Detrimental effects of intimate partner violence on the nutritional status of children: insights from PDHS 2012-2013

Natasha Shaukat, Meesha Iqbal, Muhammad Arslan Khan


Background: Endemicity of intimate partner violence (IPV) against women is established globally. Children are directly dependent on mothers for care and nourishment. Literature has shown inconsistent association between IPV and nutritional status of children, and no nationwide study has been conducted in Pakistan to test this association. Thus, we aimed to do a secondary data analysis on Pakistan Demographic Health Survey (PDHS 2012-13) to explore the association of IPV and the nutritional status of children.

Methods: This secondary data analysis was conducted on nationally representative data of PDHS 2012-13. All four provinces, including Islamabad Capital Territory and Gilgit Baltistan districts were taken, and two stage stratified random sampling was performed. The conflict tactics scale (CTS) was used to quantify Intimate Partner Violence (IPV), and its emotional and physical dimensions.

Results: This study included mother-child dyads (n=1851) who completed the domestic violence module in PDHS. The lifetime prevalence of intimate partner violence was almost 40% among married women of reproductive age group. About 20% of women reported emotional violence and 2.5% women reported physical violence only. However, 16% of the women reported having suffered from both emotional and physical violence. Women who suffered from emotional violence had children with significantly higher odds of being underweight (OR, 95% CI: 1.57, 1.04-2.36) and stunted (OR, 95% CI: 1.54, 1.05-2.24) respectively. IPV was not found to be significantly associated with occurrence of wasting in children.

Conclusions: Policy implications towards this issue call for establishing programmes and laws to protect women and children from the detrimental effects of violence. Provision of initiatives which focus on women autonomy and empowerment via increased access to education and economic opportunities.


Intimate partner violence, Nutritional status, Domestic violence, Pakistan, Malnutrition

Full Text:



Violence Against Women: Intimate Partner and Sexual Violence Against Women. World Health Organization. Available at: mediacentre/factsheets/fs239/en/. Accessed on 28 September 2017.

Flitcraft A. Diagnostic and treatment guidelines on domestic violence. Chicago, American medical Association. 1992;1(1):39-47.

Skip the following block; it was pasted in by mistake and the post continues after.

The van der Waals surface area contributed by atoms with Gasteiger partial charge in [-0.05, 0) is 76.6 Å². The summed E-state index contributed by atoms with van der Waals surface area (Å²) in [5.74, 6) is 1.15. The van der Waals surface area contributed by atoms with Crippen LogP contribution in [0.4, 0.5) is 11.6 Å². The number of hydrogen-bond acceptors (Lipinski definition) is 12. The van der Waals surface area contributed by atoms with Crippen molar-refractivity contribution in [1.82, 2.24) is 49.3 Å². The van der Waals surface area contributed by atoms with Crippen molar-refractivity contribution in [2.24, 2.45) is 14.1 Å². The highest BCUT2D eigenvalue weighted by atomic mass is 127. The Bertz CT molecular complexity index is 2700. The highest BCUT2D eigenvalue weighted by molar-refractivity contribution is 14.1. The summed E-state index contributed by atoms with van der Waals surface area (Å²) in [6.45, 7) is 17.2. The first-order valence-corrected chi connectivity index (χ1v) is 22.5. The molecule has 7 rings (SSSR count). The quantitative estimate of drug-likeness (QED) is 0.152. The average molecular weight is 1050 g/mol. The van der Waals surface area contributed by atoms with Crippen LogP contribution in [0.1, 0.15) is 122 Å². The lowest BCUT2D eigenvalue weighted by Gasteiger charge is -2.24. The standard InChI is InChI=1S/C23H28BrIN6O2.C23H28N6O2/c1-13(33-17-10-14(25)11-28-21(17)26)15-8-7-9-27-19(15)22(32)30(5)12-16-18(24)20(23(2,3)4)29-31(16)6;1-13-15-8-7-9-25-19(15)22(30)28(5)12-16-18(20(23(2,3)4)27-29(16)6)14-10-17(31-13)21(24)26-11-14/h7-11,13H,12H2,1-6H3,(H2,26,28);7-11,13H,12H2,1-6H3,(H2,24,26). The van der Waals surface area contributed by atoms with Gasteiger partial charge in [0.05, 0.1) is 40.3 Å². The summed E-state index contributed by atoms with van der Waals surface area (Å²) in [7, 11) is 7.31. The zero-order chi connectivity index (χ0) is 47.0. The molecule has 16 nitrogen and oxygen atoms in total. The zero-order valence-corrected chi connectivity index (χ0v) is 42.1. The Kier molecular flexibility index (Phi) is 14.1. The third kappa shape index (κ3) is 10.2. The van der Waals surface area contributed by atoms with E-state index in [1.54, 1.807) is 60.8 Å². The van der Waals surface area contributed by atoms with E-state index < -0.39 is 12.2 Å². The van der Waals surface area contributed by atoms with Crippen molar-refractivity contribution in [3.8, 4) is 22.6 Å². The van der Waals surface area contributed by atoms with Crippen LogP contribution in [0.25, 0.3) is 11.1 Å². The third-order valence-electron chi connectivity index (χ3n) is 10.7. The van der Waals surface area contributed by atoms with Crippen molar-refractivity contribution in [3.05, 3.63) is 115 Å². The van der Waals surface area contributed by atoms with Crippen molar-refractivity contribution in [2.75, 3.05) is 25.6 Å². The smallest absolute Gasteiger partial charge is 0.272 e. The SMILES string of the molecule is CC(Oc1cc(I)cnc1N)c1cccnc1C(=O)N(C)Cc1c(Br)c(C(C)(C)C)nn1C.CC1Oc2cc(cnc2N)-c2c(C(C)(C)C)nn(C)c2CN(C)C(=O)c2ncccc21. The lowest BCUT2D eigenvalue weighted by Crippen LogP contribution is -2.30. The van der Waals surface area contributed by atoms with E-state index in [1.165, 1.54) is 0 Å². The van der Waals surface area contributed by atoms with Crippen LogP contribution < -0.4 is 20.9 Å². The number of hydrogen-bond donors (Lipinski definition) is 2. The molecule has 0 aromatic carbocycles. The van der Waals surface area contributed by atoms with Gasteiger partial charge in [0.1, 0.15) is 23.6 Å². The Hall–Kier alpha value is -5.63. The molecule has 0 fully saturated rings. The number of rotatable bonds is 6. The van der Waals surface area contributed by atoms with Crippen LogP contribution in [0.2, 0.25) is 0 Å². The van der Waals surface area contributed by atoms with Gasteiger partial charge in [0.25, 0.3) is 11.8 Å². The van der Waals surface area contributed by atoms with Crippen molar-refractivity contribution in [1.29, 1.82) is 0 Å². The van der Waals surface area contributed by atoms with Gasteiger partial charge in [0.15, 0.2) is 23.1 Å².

World Health Organisation. Multicountry Study on Women’s Health And Life Experiences Questionnaire (Version 9). Geneva, Switzerland: World Health Organisation; 2000.

Chai J, Fink G, Kaaya S, Danaei G, Fawzi W, Ezzati M, et al. Association between intimate partner violence and poor child growth: results from 42 demographic and health surveys. Bull World Health Organ. 2016;94(5):331.

Sobkoviak RM, Yount KM, Halim N. Domestic violence and child nutrition in Liberia. Social Sci Med. 2012;74(2):103-11.

Frances R. Domestic Violence and Chronic Malnutrition among Women and Children in India. Year Book of Psychiatry Applied Mental Health. 2009;2009:114-5.

Ali B. Domestic violence against women in Pakistan: a meta analytic review of published researches. Escalating Res. 2014;3(4):1-4.

Ali TS, Asad N, Mogren I, Krantz G. Intimate partner violence in urban Pakistan: prevalence, frequency, and risk factors. Int J Womens Health. 2011;3:105.

Ali NS, Ali FN, Khuwaja AK, Nanji K. Factors associated with intimate partner violence against women in a mega city of South-Asia: multi-centre cross-sectional study. Hong Kong Med J. 2014;20:297-303.

Ali TS, Bustamante Gavino I. Prevalence of and reasons for domestic violence among women from low socioeconomic communities of Karachi. East Mediterr Health J. 2007;13(6).

National Institute of Population Studies. Pakistan Demographic and Health Survey 2012-13. Islamabad (Pak): NIPS, ICF International; 2013: 366.

Ackerson LK, Subramanian SV. Domestic violence and chronic malnutrition among women and children in India. Am J Epidemiol. 2008;167(10):1188-96.

WHO, Pan American Health Organization. Understanding and addressing violence against women, Health consequences. 2012: 8.